One of my main goals right now is perfecting ways to harmonize these elements; to me, some of my favorite artists who are working right now are those who are successful in achieving both. I most enjoy paintings where I feel like I can dive into another world, exist within there, but am also left thinking, questioning what inspired the work, and what the artist is trying to say. Basically, if you can make the right and left side of my brain work at once, you’ve won my admiration. I think content in art is important to me because right now, more than ever, we see pretty images all around us. Everywhere we look there are appealing images in ads, illustrations, designs, digitally animated movies, etc. God, many artists couldn’t paint one frame in a Pixar movie, no less doing thousands of them. Visually, painters have competition right now that was never seen by the likes of Michelangelo. To me, where fine art still maintains it’s strength, is that it is one of the few visual vehicles left that is simply one human being connecting to another. In a painting, there is no big company running things, no marketing team or demographics analytics, no censorship, no advertisement or commercialization. This act of directly plugging into another individuals brain is what I love about fine art. So when I look at a painting I want to view more than an attractive surface, I want to get into someone’s headspace, experience an emotion, a feeling, what someone has been through, what they think. In much the same way, it’s a strange act to be at an art opening, in public, in the midst of polite conversation, and have some of the most personal aspects of one’s mind hanging on a wall for everyone to see (if they care to really look). It’s a pretty amazing thing.
CM: It looks like you started curating shows before exhibiting your own work. What does curating fulfill for you in opposition to creating art?
Genevive: Actually I was exhibiting my own work before curating, and that is what led me into showing the work of others. Despite the fact that I stopped directing to return to my own art, I absolutely love working for galleries. I have found it hard to return to painting in some ways, as it is situationally opposite to directing. In many ways, curating is a very social job, whereas painting requires many hours in solitude- which I have definitely had a hard time re-adjusting to! I do miss the constant interaction with other artists, bringing together interesting people, thinking analytically, the satisfaction you feel when a show you’ve organized has done someone’s work justice, and being in such close quarters with amazing art. At the risk of sounding juvenile- one of my favorite things is when a show gets delivered, it’s like Christmas to me. I get to unwrap boxes of some of the most remarkable objects in existence. Then I get to spend time alone, without distractions, just looking at great paintings, examining each brushstroke in detail… in a way no one ever will get to at an art museum in years to come. Not too many jobs are cooler than that. However, I believe that you cannot run a gallery and make/ exhibit your own work at the same time. Because of this I decided to retire as director of Last Rites, but I still continue to guest curate occasionally. The next show I am putting together is at Copro Gallery in July 2011: Ewelina Ferruso and I have a two-person show of our work in half of the gallery and I am curating a group show in the other half.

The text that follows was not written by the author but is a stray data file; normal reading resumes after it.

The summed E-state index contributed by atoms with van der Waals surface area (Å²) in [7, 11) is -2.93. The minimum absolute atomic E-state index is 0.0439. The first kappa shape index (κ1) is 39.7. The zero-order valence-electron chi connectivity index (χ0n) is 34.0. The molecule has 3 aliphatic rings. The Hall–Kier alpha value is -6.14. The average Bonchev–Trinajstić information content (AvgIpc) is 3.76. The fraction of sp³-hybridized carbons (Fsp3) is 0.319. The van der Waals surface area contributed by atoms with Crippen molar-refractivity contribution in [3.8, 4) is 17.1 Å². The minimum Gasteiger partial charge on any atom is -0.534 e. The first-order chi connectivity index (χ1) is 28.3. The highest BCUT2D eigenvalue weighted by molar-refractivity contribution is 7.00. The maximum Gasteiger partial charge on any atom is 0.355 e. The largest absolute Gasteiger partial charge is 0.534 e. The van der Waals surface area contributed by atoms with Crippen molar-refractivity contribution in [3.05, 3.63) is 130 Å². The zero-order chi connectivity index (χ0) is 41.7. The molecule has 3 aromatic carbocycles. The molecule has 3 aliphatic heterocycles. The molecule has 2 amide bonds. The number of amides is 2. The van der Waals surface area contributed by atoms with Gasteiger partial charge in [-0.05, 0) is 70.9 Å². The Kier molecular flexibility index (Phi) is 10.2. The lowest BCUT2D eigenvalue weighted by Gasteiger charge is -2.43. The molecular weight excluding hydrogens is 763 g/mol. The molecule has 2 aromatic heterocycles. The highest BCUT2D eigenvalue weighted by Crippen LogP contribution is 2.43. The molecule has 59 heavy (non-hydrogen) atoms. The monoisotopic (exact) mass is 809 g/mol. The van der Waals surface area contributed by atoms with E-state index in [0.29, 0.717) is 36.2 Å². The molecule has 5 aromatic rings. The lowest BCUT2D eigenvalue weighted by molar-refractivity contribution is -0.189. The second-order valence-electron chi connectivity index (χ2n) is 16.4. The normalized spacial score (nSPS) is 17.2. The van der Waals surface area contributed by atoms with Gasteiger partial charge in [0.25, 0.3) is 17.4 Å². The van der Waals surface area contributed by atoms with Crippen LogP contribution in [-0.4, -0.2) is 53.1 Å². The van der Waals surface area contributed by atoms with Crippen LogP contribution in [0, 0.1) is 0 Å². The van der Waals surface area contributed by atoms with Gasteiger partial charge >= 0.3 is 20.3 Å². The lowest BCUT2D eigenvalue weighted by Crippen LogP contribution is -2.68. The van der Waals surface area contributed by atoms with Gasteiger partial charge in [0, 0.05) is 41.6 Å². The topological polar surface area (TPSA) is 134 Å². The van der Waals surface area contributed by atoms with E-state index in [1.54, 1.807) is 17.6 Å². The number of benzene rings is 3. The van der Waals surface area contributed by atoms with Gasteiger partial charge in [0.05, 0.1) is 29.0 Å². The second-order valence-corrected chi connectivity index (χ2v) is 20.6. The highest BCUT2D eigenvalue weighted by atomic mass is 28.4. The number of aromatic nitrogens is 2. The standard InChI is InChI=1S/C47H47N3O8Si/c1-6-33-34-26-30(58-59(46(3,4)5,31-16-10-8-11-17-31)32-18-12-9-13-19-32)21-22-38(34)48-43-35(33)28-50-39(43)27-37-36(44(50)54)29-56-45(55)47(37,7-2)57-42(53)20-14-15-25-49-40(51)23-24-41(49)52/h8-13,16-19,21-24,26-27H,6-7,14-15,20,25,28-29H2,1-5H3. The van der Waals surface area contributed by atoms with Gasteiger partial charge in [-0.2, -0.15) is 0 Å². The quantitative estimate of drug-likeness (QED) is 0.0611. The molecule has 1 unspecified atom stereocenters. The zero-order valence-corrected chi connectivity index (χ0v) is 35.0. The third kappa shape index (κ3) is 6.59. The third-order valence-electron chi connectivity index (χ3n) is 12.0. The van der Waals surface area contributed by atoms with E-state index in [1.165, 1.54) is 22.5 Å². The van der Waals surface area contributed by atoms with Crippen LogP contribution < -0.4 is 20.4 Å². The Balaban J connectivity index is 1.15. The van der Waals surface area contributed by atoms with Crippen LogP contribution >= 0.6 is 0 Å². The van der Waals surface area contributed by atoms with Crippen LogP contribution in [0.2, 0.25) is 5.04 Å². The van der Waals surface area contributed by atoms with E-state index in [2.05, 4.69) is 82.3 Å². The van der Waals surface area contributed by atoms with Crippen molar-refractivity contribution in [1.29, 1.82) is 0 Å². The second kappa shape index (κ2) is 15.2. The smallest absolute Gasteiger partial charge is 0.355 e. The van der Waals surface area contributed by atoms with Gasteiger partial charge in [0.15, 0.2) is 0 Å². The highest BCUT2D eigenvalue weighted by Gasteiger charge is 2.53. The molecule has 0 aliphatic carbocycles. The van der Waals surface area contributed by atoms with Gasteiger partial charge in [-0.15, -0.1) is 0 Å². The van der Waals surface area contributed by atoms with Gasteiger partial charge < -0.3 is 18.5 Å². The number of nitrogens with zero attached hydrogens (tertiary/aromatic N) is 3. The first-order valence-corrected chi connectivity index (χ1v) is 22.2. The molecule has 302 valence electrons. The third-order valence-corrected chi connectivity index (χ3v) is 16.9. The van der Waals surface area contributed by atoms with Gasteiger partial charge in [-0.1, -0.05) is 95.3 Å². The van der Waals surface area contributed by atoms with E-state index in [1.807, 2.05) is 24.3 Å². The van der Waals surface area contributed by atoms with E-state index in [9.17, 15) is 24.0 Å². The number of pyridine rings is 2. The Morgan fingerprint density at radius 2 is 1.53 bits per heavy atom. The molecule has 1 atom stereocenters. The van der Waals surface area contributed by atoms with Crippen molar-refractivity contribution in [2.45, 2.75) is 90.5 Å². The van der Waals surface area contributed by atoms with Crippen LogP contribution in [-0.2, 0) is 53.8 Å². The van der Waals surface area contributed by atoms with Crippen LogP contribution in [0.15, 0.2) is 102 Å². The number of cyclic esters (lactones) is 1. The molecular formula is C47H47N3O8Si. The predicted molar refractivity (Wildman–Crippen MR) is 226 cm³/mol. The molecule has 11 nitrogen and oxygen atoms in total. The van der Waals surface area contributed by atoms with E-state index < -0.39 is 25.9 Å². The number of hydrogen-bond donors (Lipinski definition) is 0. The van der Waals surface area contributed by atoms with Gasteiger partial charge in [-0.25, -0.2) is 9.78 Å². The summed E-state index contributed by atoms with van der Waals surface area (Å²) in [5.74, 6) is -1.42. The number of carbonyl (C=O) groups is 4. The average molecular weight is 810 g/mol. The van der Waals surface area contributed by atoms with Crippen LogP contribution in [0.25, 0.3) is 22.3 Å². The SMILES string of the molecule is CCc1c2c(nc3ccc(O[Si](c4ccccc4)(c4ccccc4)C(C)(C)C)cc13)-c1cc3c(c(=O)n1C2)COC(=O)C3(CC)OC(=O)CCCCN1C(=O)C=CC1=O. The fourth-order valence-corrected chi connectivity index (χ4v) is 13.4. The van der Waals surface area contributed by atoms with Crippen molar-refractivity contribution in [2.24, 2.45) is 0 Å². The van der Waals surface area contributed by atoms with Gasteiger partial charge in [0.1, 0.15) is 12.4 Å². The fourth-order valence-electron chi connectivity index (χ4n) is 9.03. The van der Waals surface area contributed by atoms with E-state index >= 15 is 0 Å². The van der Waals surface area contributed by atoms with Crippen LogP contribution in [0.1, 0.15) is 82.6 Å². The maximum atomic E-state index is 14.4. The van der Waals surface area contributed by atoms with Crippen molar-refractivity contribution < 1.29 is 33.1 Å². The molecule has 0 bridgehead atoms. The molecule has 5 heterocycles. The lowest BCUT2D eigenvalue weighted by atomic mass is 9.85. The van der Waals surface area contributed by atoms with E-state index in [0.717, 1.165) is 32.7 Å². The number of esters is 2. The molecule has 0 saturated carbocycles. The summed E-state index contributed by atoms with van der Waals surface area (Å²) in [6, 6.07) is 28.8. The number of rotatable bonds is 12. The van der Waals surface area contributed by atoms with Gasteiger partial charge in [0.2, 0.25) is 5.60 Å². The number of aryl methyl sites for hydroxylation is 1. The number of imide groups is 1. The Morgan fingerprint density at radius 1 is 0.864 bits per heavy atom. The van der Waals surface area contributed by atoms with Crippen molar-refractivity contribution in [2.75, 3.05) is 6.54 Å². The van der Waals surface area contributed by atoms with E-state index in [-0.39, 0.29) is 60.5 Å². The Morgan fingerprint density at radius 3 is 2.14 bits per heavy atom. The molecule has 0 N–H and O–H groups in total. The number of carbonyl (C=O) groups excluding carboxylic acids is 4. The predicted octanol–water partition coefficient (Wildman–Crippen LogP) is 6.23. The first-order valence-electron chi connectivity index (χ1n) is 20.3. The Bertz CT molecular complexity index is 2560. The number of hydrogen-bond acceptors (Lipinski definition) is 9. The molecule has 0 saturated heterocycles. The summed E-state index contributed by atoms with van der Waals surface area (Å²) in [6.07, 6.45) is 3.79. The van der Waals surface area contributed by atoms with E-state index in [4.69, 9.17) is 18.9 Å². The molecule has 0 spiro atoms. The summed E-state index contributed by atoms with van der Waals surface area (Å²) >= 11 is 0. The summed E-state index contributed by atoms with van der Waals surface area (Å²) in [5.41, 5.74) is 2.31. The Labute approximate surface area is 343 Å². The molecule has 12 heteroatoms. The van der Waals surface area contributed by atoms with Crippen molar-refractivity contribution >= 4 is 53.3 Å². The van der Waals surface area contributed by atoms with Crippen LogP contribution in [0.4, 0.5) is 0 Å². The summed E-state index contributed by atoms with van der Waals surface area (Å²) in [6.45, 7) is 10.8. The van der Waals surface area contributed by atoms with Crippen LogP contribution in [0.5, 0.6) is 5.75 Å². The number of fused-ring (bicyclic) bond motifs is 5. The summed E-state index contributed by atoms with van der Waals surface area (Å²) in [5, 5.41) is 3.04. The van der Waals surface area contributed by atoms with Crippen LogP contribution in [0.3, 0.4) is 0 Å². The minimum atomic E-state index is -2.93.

CM: You were the founding director of not only Trinity Gallery in Philadelphia, but also of Last Rites Gallery in New York. Can you tell us how your involvement with Last Rites Gallery came about?
Genevive: When I was directing at Trinity Gallery I curated a show for Joe Capobianco, a very well known and respected tattoo artist. He was acquainted with Paul Booth through the tattoo community, and when Paul was looking to open a gallery, Joe suggested me. I had been an admirer of Paul’s art for quite some time, and felt as though he and I hit it off almost immediately, sharing the same vision of what Last Rites should be.
CM: Your work has been shown on the West Coast as well as in galleries on the East Coast. With galleries such as Last Rites being in New York, have you noticed dark art being looked at differently between the two regions?
Genevive: I haven’t noticed my work being received differently in LA than NY. I’ve been in attendance at openings I was in on both coasts, but with the way the broader art scene is, it’s the same circle of artists and buyers. At least in my experience, it seems as though it’s all the same pool of art aficionados.
CM: Why do you think dark works of art get overlooked, or brushed aside as opposed to the more mainstream works of art?